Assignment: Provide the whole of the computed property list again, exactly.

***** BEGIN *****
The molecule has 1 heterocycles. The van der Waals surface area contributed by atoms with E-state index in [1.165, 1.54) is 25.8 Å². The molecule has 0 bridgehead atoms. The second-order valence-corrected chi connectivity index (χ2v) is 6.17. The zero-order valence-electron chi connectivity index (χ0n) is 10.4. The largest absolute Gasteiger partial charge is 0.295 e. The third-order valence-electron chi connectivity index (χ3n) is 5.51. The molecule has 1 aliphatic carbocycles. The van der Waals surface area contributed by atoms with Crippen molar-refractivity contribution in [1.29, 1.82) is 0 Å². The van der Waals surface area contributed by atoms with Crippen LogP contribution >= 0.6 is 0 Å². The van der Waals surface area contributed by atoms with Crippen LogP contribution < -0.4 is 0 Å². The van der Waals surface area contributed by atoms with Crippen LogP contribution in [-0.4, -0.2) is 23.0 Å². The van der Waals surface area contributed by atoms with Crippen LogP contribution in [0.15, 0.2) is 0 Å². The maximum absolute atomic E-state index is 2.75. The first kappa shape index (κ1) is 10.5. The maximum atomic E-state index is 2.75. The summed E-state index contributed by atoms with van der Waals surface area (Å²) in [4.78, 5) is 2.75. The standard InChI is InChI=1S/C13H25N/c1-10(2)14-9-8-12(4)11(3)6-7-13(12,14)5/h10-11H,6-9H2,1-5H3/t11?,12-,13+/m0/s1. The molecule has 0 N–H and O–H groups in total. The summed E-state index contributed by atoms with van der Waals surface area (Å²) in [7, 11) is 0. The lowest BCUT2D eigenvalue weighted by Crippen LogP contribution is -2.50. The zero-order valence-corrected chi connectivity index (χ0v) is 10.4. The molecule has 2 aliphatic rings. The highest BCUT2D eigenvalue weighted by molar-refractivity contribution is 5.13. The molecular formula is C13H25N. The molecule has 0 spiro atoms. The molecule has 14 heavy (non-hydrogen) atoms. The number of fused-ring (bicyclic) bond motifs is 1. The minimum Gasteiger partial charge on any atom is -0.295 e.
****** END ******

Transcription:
The molecule has 1 heterocycles. The van der Waals surface area contributed by atoms with E-state index in [1.165, 1.54) is 25.8 Å². The molecule has 0 bridgehead atoms. The second-order valence-corrected chi connectivity index (χ2v) is 6.17. The zero-order valence-electron chi connectivity index (χ0n) is 10.4. The largest absolute Gasteiger partial charge is 0.295 e. The third-order valence-electron chi connectivity index (χ3n) is 5.51. The molecule has 1 aliphatic carbocycles. The van der Waals surface area contributed by atoms with Crippen molar-refractivity contribution in [1.29, 1.82) is 0 Å². The van der Waals surface area contributed by atoms with Crippen LogP contribution >= 0.6 is 0 Å². The van der Waals surface area contributed by atoms with Crippen LogP contribution < -0.4 is 0 Å². The van der Waals surface area contributed by atoms with Crippen LogP contribution in [-0.4, -0.2) is 23.0 Å². The van der Waals surface area contributed by atoms with Crippen LogP contribution in [0.15, 0.2) is 0 Å². The maximum absolute atomic E-state index is 2.75. The first kappa shape index (κ1) is 10.5. The maximum atomic E-state index is 2.75. The summed E-state index contributed by atoms with van der Waals surface area (Å²) in [4.78, 5) is 2.75. The standard InChI is InChI=1S/C13H25N/c1-10(2)14-9-8-12(4)11(3)6-7-13(12,14)5/h10-11H,6-9H2,1-5H3/t11?,12-,13+/m0/s1. The molecule has 0 N–H and O–H groups in total. The summed E-state index contributed by atoms with van der Waals surface area (Å²) in [7, 11) is 0. The lowest BCUT2D eigenvalue weighted by Crippen LogP contribution is -2.50. The zero-order valence-corrected chi connectivity index (χ0v) is 10.4. The molecule has 2 aliphatic rings. The highest BCUT2D eigenvalue weighted by molar-refractivity contribution is 5.13. The molecular formula is C13H25N. The molecule has 0 spiro atoms. The molecule has 14 heavy (non-hydrogen) atoms. The number of fused-ring (bicyclic) bond motifs is 1. The minimum Gasteiger partial charge on any atom is -0.295 e.